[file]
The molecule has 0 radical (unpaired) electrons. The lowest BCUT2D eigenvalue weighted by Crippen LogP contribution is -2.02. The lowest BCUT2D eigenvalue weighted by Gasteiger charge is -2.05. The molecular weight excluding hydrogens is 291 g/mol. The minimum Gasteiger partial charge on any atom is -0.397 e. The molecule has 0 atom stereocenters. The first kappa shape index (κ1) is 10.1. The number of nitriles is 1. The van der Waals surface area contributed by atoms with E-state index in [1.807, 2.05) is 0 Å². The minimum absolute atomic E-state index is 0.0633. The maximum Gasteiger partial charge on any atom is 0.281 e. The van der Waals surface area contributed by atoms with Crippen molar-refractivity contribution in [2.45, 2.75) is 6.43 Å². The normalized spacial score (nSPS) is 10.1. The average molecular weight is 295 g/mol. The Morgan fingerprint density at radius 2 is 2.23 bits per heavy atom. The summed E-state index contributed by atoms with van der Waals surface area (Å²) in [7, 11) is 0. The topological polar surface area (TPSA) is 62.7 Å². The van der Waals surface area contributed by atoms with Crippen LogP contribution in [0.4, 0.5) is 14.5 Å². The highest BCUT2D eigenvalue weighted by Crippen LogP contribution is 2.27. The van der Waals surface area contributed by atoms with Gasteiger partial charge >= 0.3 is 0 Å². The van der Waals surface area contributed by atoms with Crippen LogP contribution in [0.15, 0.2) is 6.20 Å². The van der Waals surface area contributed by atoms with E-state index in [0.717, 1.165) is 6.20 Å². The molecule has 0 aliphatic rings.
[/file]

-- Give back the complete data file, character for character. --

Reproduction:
The molecule has 0 radical (unpaired) electrons. The lowest BCUT2D eigenvalue weighted by Crippen LogP contribution is -2.02. The lowest BCUT2D eigenvalue weighted by Gasteiger charge is -2.05. The molecular weight excluding hydrogens is 291 g/mol. The minimum Gasteiger partial charge on any atom is -0.397 e. The molecule has 0 atom stereocenters. The first kappa shape index (κ1) is 10.1. The number of nitriles is 1. The van der Waals surface area contributed by atoms with E-state index in [1.807, 2.05) is 0 Å². The minimum absolute atomic E-state index is 0.0633. The maximum Gasteiger partial charge on any atom is 0.281 e. The van der Waals surface area contributed by atoms with Crippen molar-refractivity contribution in [2.45, 2.75) is 6.43 Å². The normalized spacial score (nSPS) is 10.1. The average molecular weight is 295 g/mol. The Morgan fingerprint density at radius 2 is 2.23 bits per heavy atom. The summed E-state index contributed by atoms with van der Waals surface area (Å²) in [7, 11) is 0. The topological polar surface area (TPSA) is 62.7 Å². The van der Waals surface area contributed by atoms with Crippen LogP contribution in [0.4, 0.5) is 14.5 Å². The highest BCUT2D eigenvalue weighted by Crippen LogP contribution is 2.27. The van der Waals surface area contributed by atoms with Gasteiger partial charge >= 0.3 is 0 Å². The van der Waals surface area contributed by atoms with Crippen LogP contribution in [0.15, 0.2) is 6.20 Å². The van der Waals surface area contributed by atoms with E-state index in [0.717, 1.165) is 6.20 Å². The molecule has 0 aliphatic rings.